“But we never went without food,” chimed in Mary. “We never went without clothing. We had everything we needed and some of what we wanted.”
“I will tell you one thing,” she adds. “I know you can’t go back. And I would never want to go back. I really would not want to go back to those days, knowing what I know today. It made you think, ‘How lucky you are. You survived all that.’”
Their old house has since been torn down.
“We had a good life,” said Mary. “I guess you would say there were so many other people in the same boat we were, because you have to remember this was in the ‘20s and ‘30s. We came a long way. And it is hard to believe we are still here.”
Alton and Mary sometimes played with the other hospital employees’ and physicians’ children on the grounds, and went to school (off grounds) with many of them. The two talked about their former peers and what they knew about them now. Many have passed away in recent years.
“The fire chief here, his oldest son, became the fire chief of Columbia,” said Mary. “These people that lived here, they grew up and they became good people.”
“They all did well. They really did. I don’t think any of us went to jail,” joked Alton.
The duo remembered some of their unique childhood experiences on the grounds of the hospital.
“Every fourth of July they had a barbeque for the patients and we got to be here for that, as the employees’ children,” remembered Mary. “The first movie I ever saw as a little girl was Shirley Temple, and it was here. They had a theater here for the patients.”
“They had cowboy pictures every once in a while,” added Alton.
Alton and Mary noted that during the 1920s, their mother would look after the patients even when she was off duty.
They remembered that patients were sometimes given treats of watermelons and chewing tobacco, and Alton recalled a youthful mishap. “Me and my youngest brother had a wagon, and I slipped and got a piece of dad’s chewing tobacco and I put it in my mouth. By the time we got down to the gate there, I was sick. He had to pull me home.”
“They had one patient here called the Goat Man,” said Alton. “He housed and managed goats in a building back here. He had a stick, and those goats would mind him and everything. He was the only patient that could walk by himself, without supervision.”
After posing for a quick photo in front of the Bakery and then the Laundry, Mary and Alton began to make their way toward their cars, wrapping up their visit.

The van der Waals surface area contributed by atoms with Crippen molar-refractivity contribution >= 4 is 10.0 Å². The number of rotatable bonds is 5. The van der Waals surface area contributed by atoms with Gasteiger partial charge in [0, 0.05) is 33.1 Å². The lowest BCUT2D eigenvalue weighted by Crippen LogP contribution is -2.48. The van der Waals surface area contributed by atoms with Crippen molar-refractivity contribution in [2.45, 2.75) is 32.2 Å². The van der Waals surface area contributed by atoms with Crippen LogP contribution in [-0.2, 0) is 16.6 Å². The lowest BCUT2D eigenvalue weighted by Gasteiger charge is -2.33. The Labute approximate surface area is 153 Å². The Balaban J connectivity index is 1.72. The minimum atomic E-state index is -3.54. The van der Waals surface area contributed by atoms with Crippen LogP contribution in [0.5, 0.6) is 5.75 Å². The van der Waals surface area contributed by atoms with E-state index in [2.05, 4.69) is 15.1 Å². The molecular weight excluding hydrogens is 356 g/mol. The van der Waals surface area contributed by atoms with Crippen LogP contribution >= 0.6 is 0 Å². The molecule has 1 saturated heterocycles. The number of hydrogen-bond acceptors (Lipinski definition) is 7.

“This is about the good times we had here on the hospital property, and it is just so sad to see the deterioration of this place here,” said Alton.
“And it’s been like this for quite a while, added Mary. “There’s been no activity until now, you know. Like I said, this Laundry has had additions to it since we were here, and I would just love to see inside.”
Master developer Hughes Development Corporation is working with the City of Columbia, Richland County, the University of South Carolina and a number of other developers and development partners to transform the former S.C. State Hospital site over a 20-year period into a new downtown district, known as the BullStreet neighborhood.
Located within blocks of Columbia, S.C.’s vibrant downtown neighborhoods, BullStreet is a 181-acre, mixed-use redevelopment of the former South Carolina State Hospital campus, set for completion on a 20-year timeline with an anticipated $1.2 billion annual economic impact. Master developer Hughes Development Corporation of Greenville, S.C., is using a new urbanist, form-based code, working closely with other developers who possess deep domain expertise to create a city-within-a-city, filled with spaces that maintain the integrity of the historic district; mix commercial and residential uses; create a walkable and bicycle-friendly place; provide parks and open space; maximize economic impact and increase the City’s tax base; and connect to the Midlands community. S.C.’s first urban gigabit community, BullStreet is home to Spirit Communications Park (awarded 2016 Ballpark of the Year by BallPark Digest), the First Base Building office/retail complex, the Parker Annex office building, the upcoming Ensor Building and the new Bakery at BullStreet building in the growing BullStreet Technology Village. BullStreet contains 125,000+ square feet of commercial/office and retail space and is zoned for up to 3.3 million square feet of commercial use and 3,553 residential units. For more information, visit http://bullstreetsc.com.
Feature Photo: Alton Ray Blanks and Mary Blanks Lucas stand in front of the renovated Bakery at BullStreet and the original Laundry at BullStreet, across the street from the Bakery, during their visit on October 10, 2016.